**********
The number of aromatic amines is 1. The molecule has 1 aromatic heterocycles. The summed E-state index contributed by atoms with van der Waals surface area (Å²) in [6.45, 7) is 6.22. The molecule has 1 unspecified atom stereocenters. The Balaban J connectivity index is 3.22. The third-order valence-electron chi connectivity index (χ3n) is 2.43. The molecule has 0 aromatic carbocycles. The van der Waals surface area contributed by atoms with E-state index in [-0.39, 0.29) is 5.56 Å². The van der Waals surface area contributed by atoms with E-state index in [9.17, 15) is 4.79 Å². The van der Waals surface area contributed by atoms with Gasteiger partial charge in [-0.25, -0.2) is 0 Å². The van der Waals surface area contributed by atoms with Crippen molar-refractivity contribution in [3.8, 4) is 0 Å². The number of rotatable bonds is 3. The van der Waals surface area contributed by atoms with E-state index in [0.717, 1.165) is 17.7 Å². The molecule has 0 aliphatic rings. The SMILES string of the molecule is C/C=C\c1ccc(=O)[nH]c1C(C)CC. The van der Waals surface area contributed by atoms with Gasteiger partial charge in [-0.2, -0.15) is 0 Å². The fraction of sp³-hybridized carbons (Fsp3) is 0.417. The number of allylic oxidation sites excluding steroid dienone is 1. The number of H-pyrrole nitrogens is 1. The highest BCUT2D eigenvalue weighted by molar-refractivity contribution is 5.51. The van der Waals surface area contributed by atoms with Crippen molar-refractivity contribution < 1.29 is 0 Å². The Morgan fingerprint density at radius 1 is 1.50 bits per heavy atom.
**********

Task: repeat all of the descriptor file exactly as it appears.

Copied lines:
The number of aromatic amines is 1. The molecule has 1 aromatic heterocycles. The summed E-state index contributed by atoms with van der Waals surface area (Å²) in [6.45, 7) is 6.22. The molecule has 1 unspecified atom stereocenters. The Balaban J connectivity index is 3.22. The third-order valence-electron chi connectivity index (χ3n) is 2.43. The molecule has 0 aromatic carbocycles. The van der Waals surface area contributed by atoms with E-state index in [-0.39, 0.29) is 5.56 Å². The van der Waals surface area contributed by atoms with E-state index in [9.17, 15) is 4.79 Å². The van der Waals surface area contributed by atoms with Gasteiger partial charge in [-0.25, -0.2) is 0 Å². The van der Waals surface area contributed by atoms with Crippen molar-refractivity contribution in [3.8, 4) is 0 Å². The number of rotatable bonds is 3. The van der Waals surface area contributed by atoms with E-state index in [0.717, 1.165) is 17.7 Å². The molecule has 0 aliphatic rings. The SMILES string of the molecule is C/C=C\c1ccc(=O)[nH]c1C(C)CC. The van der Waals surface area contributed by atoms with Gasteiger partial charge in [-0.2, -0.15) is 0 Å². The fraction of sp³-hybridized carbons (Fsp3) is 0.417. The number of allylic oxidation sites excluding steroid dienone is 1. The number of H-pyrrole nitrogens is 1. The highest BCUT2D eigenvalue weighted by molar-refractivity contribution is 5.51. The van der Waals surface area contributed by atoms with Crippen molar-refractivity contribution < 1.29 is 0 Å². The Morgan fingerprint density at radius 1 is 1.50 bits per heavy atom.